-80 -132
On VMS systems you may be able to set the initial screen resolution from the
command line. See vile.hlp for details.

xvile-specific command-line options are detailed in the help file (see "Standard X command
line arguments"). The standard ones (e.g. -display, -fn, -geometry, -name, etc.) are all

vile recognizes some options which duplicate the functionality of the POSIX "-c" option:

This has the same effect as "-ccommand".

-g NNN | -G NNN
This has the same effect as "-cNNN". vile will begin the session on the first file
jumping to the given line number NNN.


vile will edit the files specified on the command line. If no files are specified, and
standard input is not connected to a terminal, then vile will bring up a buffer containing
the output of the pipe it is connected to, and will re-open /dev/tty for commands. Files
(except for the first) are not actually read into buffers until "visited". All buffers
are kept in memory: machines with not much memory or swap space may have trouble with


If the @cmdfile option is given, then the file given as "cmdfile" will be run before any
files are loaded. If no @ option appears, startup commands will be taken from the user's
VILEINIT variable, if it is set, from the file .vilerc in the current directory, if it
exists, or from $HOME/.vilerc, as a last resort. See the help file for examples of what
sorts of things might go into these command files.


Please refer to the help available within vile for vile-specific commands. (That
document, however, assumes familiarity with vi.) Short descriptions of each vile command
may be obtained with the ":describe-function" and ":describe-key" commands. All commands
may be listed with ":show-commands".

Additional documentation on writing macros using the internal scripting language can be
found in the file macros.doc, distributed with the vile source.


vile may also be built and installed as xvile, in which case it behaves as a native X
Windows application, with scrollbars, better mouse support, etc. The help file has more
information on this.

There is a program distributed with the vile source which is usually installed as vile-
manfilt. (Two versions of the source for vile-manfilt are available, in C (manfilt.c) and
in Perl (manfilt.pl).) It may be used in conjunction with vile or xvile (with the help of
the macro in the file manpage.rc) to filter and view system manual pages. xvile will even
(with your font set properly) display certain portions of the manual page text in bold or
italics as appropriate. See the help file for details.

Likewise, there are several language filters, e.g., vile-c-filt for C, which can embolden,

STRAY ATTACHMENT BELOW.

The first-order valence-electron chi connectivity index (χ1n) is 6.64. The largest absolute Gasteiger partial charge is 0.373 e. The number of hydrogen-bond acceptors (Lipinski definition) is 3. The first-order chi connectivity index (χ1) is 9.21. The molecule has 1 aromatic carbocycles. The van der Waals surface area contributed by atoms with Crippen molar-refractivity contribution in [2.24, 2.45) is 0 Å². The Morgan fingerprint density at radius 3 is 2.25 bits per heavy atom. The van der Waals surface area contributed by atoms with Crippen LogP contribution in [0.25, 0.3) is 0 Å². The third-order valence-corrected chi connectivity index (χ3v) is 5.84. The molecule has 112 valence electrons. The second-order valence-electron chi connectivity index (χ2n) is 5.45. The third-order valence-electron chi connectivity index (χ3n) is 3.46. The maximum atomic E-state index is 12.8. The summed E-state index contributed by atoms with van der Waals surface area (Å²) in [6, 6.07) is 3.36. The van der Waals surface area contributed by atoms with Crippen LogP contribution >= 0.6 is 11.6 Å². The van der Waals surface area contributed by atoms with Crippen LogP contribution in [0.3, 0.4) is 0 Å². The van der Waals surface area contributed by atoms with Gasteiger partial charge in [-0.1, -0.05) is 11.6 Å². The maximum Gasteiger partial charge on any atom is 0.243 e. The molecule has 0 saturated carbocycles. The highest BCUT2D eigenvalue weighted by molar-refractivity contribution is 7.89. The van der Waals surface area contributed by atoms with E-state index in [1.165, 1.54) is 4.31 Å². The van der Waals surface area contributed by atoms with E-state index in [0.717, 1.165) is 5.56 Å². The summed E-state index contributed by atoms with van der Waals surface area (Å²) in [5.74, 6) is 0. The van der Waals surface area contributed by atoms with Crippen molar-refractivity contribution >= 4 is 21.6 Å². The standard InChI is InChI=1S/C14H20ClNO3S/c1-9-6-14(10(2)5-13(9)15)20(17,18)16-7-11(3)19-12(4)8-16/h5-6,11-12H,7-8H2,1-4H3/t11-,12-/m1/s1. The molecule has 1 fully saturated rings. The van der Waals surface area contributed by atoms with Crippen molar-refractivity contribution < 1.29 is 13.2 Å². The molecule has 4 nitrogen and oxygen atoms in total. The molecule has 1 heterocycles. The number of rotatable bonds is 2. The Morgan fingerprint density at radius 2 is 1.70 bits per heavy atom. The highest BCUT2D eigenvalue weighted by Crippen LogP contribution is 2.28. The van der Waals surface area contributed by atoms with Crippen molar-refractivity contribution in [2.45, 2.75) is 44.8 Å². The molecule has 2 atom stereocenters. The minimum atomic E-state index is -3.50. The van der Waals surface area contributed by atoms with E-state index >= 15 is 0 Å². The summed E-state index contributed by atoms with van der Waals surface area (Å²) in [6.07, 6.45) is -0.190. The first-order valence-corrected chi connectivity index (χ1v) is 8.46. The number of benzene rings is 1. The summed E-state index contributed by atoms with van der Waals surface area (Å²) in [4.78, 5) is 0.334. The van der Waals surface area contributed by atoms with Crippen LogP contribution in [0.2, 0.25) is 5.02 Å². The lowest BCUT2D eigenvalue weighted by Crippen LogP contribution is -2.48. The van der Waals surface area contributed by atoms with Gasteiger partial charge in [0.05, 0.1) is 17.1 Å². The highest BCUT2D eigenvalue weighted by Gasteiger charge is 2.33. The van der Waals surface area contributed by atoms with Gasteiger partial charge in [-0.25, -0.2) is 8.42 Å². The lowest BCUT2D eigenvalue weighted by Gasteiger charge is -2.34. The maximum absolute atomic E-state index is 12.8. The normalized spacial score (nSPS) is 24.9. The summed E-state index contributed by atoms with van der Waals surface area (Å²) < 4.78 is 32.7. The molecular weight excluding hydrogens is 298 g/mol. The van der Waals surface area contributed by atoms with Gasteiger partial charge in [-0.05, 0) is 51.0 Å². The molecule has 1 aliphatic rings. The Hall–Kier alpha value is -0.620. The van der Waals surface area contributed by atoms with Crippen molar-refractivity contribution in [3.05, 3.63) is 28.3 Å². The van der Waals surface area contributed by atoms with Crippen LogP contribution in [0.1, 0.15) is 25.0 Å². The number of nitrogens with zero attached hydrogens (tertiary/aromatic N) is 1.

underline, or perform coloring on program source code. Again, see the help file for more


The program vile-crypt can be used to encrypt/decrypt files using the same algorithm as
microEmac's internal crypt algorithm. This program, which uses public domain code written
by by Dana Hoggatt, is no longer used in vile, though it is provided for compatibility.

vile currently uses the crypt(3) function for encryption/decryption, which is available on
most Unix systems. This ensures that vile is able to read and write files compatibly with
vi (but not vim, which uses an different algorithm derived from info-zip). The editor's
encryption/decryption key can be specified on the command line with "-k key". Text to be
encrypted can be specified as filenames on the command line, or provided as the standard
input. On systems with a getpass() library routine, the user will be prompted for the
encryption key if it is not given on the command line. To accommodate systems (such as
linux) where the getpass() library routine is not interruptible from the keyboard,
entering a crypt-key password which ends in ^C will cause the program to quit. See the
help file for more information on vile's encryption support, including a discussion of a
collection of macros that interface with GNU's gpg package.


Editor initialization commands in lieu of a startup file. These are copied into
[vileinit], and executed.

Override the name of the help file, normally ``vile.hlp''.

Augment $PATH when searching for a filter program.

Override the name of the startup file, normally ``.vilerc'' (or ``vile.rc'' for
non-UNIX systems).

Override the search path for the startup and help files.